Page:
New Philippine military chief vows to drive Daesh out

New AFP Chief of Staff Carlito Galvez, center, inspects the honor guard during the Armed Forces of the Philippines change of command ceremony at the military headquarters in Camp Aguinaldo in Manila on Wednesday. (AFP)
Updated 20 April 2018
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New Philippine military chief vows to drive Daesh out

  • New military chief seeks cooperation of mainstream Muslim groups in fighting violent extremists
  • For the first time, leaders of the two major Muslim rebel groups attended the Philippine military's change of command ceremony

MANILA: The new armed forces chief in the Philippines took up his post with a pledge to drive Daesh from the Philippines while also extending an olive branch to Filipino militants and insurgents.
Army Lt. Gen. Carlito Galvez became the country’s 50th military chief on Wednesday, replacing the retiring Gen. Rey Leonardo Guerrero. 
President Rodrigo Duterte led the change of command ceremony at Camp Gen. Emilio Aguinaldo.
In a speech at the ceremony, Galvez called on all enemies of the state to choose peace. “It is time for rebuilding and reconciliation among Filipinos,” he said.
“It is the best time to walk the path of peace. I now extend to our misguided brothers and sisters a chance to end all conflicts,” he added.
He noted that that for decades, Filipinos have fought fellow Filipinos. Communist rebels, Galvez said, have brought misery and enmity among Filipinos, while Abu Sayyaf and other local groups have terrorized communities. He added though that many members of these insurgent and militant groups had already abandoned their illegal activities and begun rebuilding their lives.
“Hundreds of our comrades have already stocked arms and abandoned your hopeless cause. They have seen by themselves that our government is a just and fair government. Your armed forces... invite you to abandon your pointless struggle and return home to your families and your community,” said Galvez.
Galvez pointed out that violent extremism remains a threat as shown by the destructive fighting in Marawi City, which was attacked by members of the Daesh-inspired Maute Group in May last year. 
The Marawi crisis lasted almost five months.
“Daesh and the battle of Marawi have just very recently shown us how truly destructive violent extremism can be. We have won many battles but we have yet to win the war,” he said.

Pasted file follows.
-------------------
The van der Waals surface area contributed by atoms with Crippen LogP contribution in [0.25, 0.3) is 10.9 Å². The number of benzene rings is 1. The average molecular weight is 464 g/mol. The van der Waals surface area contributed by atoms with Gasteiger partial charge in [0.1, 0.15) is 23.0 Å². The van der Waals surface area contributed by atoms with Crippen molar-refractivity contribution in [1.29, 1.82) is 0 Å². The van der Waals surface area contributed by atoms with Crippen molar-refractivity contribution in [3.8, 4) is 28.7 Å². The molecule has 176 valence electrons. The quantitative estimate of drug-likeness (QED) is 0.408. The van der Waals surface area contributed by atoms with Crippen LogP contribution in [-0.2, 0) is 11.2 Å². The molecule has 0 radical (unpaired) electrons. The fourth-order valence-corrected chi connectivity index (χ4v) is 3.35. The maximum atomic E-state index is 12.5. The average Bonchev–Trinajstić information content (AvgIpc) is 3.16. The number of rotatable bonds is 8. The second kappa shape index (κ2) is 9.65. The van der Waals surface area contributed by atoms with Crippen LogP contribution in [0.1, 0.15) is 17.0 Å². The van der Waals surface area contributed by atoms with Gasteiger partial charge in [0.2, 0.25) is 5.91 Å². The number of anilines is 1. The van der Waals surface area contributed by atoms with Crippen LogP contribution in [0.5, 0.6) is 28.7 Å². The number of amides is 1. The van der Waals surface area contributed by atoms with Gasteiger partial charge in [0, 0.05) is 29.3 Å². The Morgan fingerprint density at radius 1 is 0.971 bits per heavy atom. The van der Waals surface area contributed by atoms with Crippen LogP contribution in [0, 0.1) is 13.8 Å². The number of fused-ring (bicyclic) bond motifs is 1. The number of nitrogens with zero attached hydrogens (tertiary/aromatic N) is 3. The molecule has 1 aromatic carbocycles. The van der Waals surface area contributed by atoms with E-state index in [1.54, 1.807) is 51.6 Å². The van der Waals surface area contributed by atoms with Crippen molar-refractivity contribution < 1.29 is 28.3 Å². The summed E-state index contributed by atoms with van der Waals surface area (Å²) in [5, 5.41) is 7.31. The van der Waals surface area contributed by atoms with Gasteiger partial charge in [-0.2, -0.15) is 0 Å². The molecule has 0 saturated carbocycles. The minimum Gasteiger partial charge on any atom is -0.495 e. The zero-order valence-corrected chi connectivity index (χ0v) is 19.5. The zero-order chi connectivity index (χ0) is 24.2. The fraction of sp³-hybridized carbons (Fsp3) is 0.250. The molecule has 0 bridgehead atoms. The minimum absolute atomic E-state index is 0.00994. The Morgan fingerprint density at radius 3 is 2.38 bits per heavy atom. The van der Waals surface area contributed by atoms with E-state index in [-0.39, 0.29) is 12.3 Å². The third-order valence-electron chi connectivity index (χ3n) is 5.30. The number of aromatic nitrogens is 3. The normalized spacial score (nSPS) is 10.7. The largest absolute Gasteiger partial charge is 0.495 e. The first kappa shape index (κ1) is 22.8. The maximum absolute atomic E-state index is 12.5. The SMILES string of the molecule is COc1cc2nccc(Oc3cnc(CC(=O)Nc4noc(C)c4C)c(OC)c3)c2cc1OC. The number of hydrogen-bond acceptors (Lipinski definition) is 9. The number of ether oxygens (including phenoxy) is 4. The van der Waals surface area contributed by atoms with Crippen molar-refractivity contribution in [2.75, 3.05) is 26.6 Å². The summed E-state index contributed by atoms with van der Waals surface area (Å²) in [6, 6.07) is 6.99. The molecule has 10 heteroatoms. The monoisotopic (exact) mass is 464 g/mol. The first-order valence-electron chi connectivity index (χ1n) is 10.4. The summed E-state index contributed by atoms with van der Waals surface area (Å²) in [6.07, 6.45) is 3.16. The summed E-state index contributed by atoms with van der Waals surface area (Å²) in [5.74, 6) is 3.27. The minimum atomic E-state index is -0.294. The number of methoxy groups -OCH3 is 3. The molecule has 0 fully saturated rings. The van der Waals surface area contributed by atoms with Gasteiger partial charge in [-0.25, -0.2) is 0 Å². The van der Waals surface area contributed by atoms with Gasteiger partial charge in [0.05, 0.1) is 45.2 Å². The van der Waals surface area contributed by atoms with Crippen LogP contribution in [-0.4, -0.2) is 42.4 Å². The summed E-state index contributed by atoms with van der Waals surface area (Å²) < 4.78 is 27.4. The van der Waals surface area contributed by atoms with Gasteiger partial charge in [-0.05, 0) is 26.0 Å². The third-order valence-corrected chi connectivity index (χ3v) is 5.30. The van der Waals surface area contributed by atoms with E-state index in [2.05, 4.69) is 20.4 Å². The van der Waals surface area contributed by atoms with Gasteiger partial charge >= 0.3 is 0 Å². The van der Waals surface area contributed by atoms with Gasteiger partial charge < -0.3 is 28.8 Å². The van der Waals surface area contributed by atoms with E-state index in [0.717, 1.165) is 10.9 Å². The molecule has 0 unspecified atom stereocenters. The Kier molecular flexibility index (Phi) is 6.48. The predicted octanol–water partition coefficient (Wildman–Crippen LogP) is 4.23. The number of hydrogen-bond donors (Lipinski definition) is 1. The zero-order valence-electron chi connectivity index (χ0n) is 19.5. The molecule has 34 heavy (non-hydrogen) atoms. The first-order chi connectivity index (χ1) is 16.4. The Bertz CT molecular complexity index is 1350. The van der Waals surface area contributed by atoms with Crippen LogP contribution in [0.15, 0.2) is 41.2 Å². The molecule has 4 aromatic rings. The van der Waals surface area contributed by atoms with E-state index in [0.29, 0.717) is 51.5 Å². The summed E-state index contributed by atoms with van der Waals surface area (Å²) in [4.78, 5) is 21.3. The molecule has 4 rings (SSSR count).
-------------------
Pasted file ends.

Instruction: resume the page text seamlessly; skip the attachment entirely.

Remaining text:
“Violent extremists and their corrupted ideology remain a threat. Too much (blood) has been spilled. Too many lives have been lost to terror and hate,” he added.
He called on all peace-loving Filipinos, including “our Muslim brothers and sisters,” to join the AFP in the fight against all forms of violent extremism. 
“We will pursue with even more vigor our campaign to end insurgency and terrorism. And with your indispensable help, we will ultimately win,” he said,
“Together, we shall render the cause of insurgency irrelevant for it can only thrive where discord prevails. Together we shall defeat the Abu Sayyaf and all other terrorist group for terrorism only works when people are divided and afraid. Together we shall drive Daesh and other violent extremists from our shores for extremism dies in the light of a people united and strong,” he added.
For the first time, leaders of the two major Muslim revolutionary groups, the Moro Islamic Liberation Front (MILF) and the Moro National Liberation Front (MNLF), attended the change of command ceremony.
Galvez expressed his full support to the peace process with the armed groups.
“Even though we soldiers are warriors, we shall always prepare the path of peace. Hence we shall support all peace initiatives of the government,” he said.
“We shall more vigorously work hand in hand with government agencies, non-government organizations and other stakeholders to address the underlying cause of conflict. We shall keep our door open with all peaceful possibilities.
“We look forward to the final peaceful political resolution of conflict in Mindanao,” Galvez continued, as he vowed to further strengthen existing peace mechanisms and revitalize the peace and development offices of AFP unified command levels.
 


UK prime minister in last-minute push to win Brexit support

A European flag and a British Union flag hang outside Europe House, the European Parliament's British offices in London, Monday, March 18, 2019. (AP)
Updated 18 March 2019